Since it is not yet fully viable to power a firm of Google’s magnitude with 100 per cent renewable energy, Google “matches” its energy use. However, by 2030, it has pledged to decarbonise its electrical supply and operate on carbon-free energy 24 hours a day, seven days a week. Google Cloud and Google Workspace have zero operational greenhouse gas emissions, according to the company’s 2021 sustainability report.
Apple declared in July 2020 that by 2030, the company’s entire business, manufacturing supply chain, and product life cycle would be carbon neutral. The firm claims that over 70 suppliers have pledged to employ 100 per cent renewable energy in their manufacturing processes, equating to almost 8 gigawatts of commitment.
According to the firm, these agreements have the potential to save nearly 13.3 million metric tonnes of carbon dioxide. In addition, Apple has teamed up with the US-China Green Fund to spend $100 million on expedited energy initiatives for its suppliers. Its corporate operations also have a renewable energy capacity of over 1GW. Apple is indeed going carbon neutral like many other tech companies.
In March, the company also announced the first usage of its carbon-free aluminium smelting technology, which would be utilised in the 2022 iPhone SE. The low-carbon aluminium is also used in the production of the 16-inch MacBook Pro. Apple is also investing in carbon sequestration through afforestation and other natural-based alternatives.
Intel is yet another one of the top tech companies committed to going carbon neutral by 2040, as well as improving energy efficiency and reducing the carbon footprint of its products and platforms. In addition, by 2030, the corporation has set a few interim goals. By that time, the company intends to use only renewable energy in all of its global activities.
Intel will spend $300 million on energy efficiency at its sites, saving 4 billion kilowatt-hours in total. In addition, the corporation will construct new facilities in the United States, Europe, and Asia that satisfy US Green Building Council LEED program criteria. It’s also working with its vendors to find areas for improvement, such as boosting supplier focus on energy conservation and renewable energy sourcing, as well as increased chemical and resource efficiency.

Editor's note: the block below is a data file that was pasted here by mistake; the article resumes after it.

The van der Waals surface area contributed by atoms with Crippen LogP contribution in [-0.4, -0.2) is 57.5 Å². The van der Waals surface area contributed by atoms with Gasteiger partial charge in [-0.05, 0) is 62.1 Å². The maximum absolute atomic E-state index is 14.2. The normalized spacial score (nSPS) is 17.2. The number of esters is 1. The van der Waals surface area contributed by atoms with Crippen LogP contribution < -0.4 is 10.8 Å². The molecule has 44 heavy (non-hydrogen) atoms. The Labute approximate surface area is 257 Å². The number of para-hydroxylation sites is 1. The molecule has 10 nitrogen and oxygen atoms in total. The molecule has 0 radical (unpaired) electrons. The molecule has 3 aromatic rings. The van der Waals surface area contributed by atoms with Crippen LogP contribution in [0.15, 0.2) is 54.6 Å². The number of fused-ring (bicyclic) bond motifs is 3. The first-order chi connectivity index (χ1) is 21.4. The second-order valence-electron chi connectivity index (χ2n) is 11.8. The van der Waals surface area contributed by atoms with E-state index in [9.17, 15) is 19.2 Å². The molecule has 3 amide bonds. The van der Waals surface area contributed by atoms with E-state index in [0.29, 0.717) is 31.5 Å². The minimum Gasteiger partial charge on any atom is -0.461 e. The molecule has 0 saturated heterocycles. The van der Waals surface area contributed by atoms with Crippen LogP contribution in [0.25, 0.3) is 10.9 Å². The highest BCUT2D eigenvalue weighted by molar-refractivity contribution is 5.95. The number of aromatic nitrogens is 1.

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Microsoft has gone above and beyond the carbon-neutral goal. By 2030, Microsoft has pledged to be carbon neutral. The corporation also says that by 2025, it will have removed from the environment all of the carbon it has emitted since its founding in 1975, either directly or through energy usage. It has established a $1 billion climate innovation fund to speed up the development of carbon reduction, capture, and removal technologies around the world.
In a press statement, Microsoft President Brad Smith stated, “While the world will need to attain net-zero, those who can afford to move quicker and go further should do so.”
IBM declared in February that by 2030, it will have achieved net-zero greenhouse gas emissions. To do this, the corporation will concentrate on lowering greenhouse gas emissions by deploying renewable energy and carbon capture technologies to account for any remaining emissions.
“One of the most serious concerns of our day is the climate disaster,” IBM Chairman and CEO Arvind Krishna said in a statement. “IBM’s net-zero commitment is a major step forward that builds on our long-standing climate leadership and puts us years ahead of the Paris Climate Agreement’s targets.”